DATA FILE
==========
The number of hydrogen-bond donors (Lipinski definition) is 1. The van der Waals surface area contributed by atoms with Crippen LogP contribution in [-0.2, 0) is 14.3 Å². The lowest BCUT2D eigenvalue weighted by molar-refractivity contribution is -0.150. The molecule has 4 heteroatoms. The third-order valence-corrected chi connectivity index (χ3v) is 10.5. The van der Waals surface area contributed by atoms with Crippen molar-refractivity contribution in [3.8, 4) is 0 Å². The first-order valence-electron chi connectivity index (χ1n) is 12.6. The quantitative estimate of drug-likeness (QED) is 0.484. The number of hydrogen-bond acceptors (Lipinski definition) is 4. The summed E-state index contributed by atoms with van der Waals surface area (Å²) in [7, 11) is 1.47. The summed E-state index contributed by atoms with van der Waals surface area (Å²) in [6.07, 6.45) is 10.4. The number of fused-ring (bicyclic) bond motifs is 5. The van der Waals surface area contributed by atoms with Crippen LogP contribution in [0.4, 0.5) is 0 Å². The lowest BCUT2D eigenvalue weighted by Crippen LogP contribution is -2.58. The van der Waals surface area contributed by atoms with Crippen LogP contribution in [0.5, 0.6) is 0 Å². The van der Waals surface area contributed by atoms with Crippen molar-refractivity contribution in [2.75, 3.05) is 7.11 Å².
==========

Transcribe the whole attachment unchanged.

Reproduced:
The number of hydrogen-bond donors (Lipinski definition) is 1. The van der Waals surface area contributed by atoms with Crippen LogP contribution in [-0.2, 0) is 14.3 Å². The lowest BCUT2D eigenvalue weighted by molar-refractivity contribution is -0.150. The molecule has 4 heteroatoms. The third-order valence-corrected chi connectivity index (χ3v) is 10.5. The van der Waals surface area contributed by atoms with Crippen molar-refractivity contribution in [3.8, 4) is 0 Å². The first-order valence-electron chi connectivity index (χ1n) is 12.6. The quantitative estimate of drug-likeness (QED) is 0.484. The number of hydrogen-bond acceptors (Lipinski definition) is 4. The summed E-state index contributed by atoms with van der Waals surface area (Å²) in [7, 11) is 1.47. The summed E-state index contributed by atoms with van der Waals surface area (Å²) in [6.07, 6.45) is 10.4. The number of fused-ring (bicyclic) bond motifs is 5. The van der Waals surface area contributed by atoms with Crippen LogP contribution in [0.4, 0.5) is 0 Å². The lowest BCUT2D eigenvalue weighted by Crippen LogP contribution is -2.58. The van der Waals surface area contributed by atoms with Crippen LogP contribution in [0.5, 0.6) is 0 Å². The van der Waals surface area contributed by atoms with Crippen molar-refractivity contribution in [2.75, 3.05) is 7.11 Å².